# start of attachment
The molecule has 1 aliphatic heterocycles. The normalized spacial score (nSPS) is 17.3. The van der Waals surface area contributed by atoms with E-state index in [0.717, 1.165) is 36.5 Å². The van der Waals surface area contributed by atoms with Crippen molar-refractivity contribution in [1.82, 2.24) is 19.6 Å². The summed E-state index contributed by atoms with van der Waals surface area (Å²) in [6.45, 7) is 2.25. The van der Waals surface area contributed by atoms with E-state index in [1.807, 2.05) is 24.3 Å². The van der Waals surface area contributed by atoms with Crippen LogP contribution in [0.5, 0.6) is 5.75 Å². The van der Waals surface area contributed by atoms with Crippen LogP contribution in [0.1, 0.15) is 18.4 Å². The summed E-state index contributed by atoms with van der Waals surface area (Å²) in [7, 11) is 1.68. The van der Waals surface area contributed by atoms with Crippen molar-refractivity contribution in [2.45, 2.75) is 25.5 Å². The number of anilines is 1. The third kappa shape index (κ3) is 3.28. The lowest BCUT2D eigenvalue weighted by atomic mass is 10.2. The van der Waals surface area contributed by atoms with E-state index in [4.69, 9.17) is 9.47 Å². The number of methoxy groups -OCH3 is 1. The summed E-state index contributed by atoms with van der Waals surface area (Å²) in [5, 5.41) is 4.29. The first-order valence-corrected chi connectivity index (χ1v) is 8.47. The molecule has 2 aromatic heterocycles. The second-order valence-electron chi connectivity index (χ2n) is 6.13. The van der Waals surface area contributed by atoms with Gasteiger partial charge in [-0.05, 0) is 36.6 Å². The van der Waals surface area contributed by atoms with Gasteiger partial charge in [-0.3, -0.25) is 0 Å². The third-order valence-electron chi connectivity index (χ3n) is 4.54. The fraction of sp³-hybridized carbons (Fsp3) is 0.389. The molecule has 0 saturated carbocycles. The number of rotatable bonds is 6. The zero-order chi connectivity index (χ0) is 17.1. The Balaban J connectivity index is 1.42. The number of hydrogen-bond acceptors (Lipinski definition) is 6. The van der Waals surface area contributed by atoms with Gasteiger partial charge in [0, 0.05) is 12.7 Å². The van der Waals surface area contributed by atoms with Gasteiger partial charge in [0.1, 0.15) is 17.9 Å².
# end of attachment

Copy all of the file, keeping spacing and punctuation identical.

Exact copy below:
The molecule has 1 aliphatic heterocycles. The normalized spacial score (nSPS) is 17.3. The van der Waals surface area contributed by atoms with E-state index in [0.717, 1.165) is 36.5 Å². The van der Waals surface area contributed by atoms with Crippen molar-refractivity contribution in [1.82, 2.24) is 19.6 Å². The summed E-state index contributed by atoms with van der Waals surface area (Å²) in [6.45, 7) is 2.25. The van der Waals surface area contributed by atoms with E-state index in [1.807, 2.05) is 24.3 Å². The van der Waals surface area contributed by atoms with Crippen LogP contribution in [0.5, 0.6) is 5.75 Å². The van der Waals surface area contributed by atoms with Crippen LogP contribution in [0.1, 0.15) is 18.4 Å². The summed E-state index contributed by atoms with van der Waals surface area (Å²) in [7, 11) is 1.68. The van der Waals surface area contributed by atoms with Crippen molar-refractivity contribution in [2.45, 2.75) is 25.5 Å². The number of anilines is 1. The third kappa shape index (κ3) is 3.28. The lowest BCUT2D eigenvalue weighted by atomic mass is 10.2. The van der Waals surface area contributed by atoms with E-state index in [4.69, 9.17) is 9.47 Å². The number of methoxy groups -OCH3 is 1. The summed E-state index contributed by atoms with van der Waals surface area (Å²) in [5, 5.41) is 4.29. The first-order valence-corrected chi connectivity index (χ1v) is 8.47. The molecule has 2 aromatic heterocycles. The second-order valence-electron chi connectivity index (χ2n) is 6.13. The van der Waals surface area contributed by atoms with Gasteiger partial charge in [-0.05, 0) is 36.6 Å². The van der Waals surface area contributed by atoms with Gasteiger partial charge in [-0.3, -0.25) is 0 Å². The third-order valence-electron chi connectivity index (χ3n) is 4.54. The fraction of sp³-hybridized carbons (Fsp3) is 0.389. The molecule has 0 saturated carbocycles. The number of rotatable bonds is 6. The zero-order chi connectivity index (χ0) is 17.1. The Balaban J connectivity index is 1.42. The number of hydrogen-bond acceptors (Lipinski definition) is 6. The van der Waals surface area contributed by atoms with Gasteiger partial charge in [0, 0.05) is 12.7 Å². The van der Waals surface area contributed by atoms with Gasteiger partial charge in [0.1, 0.15) is 17.9 Å².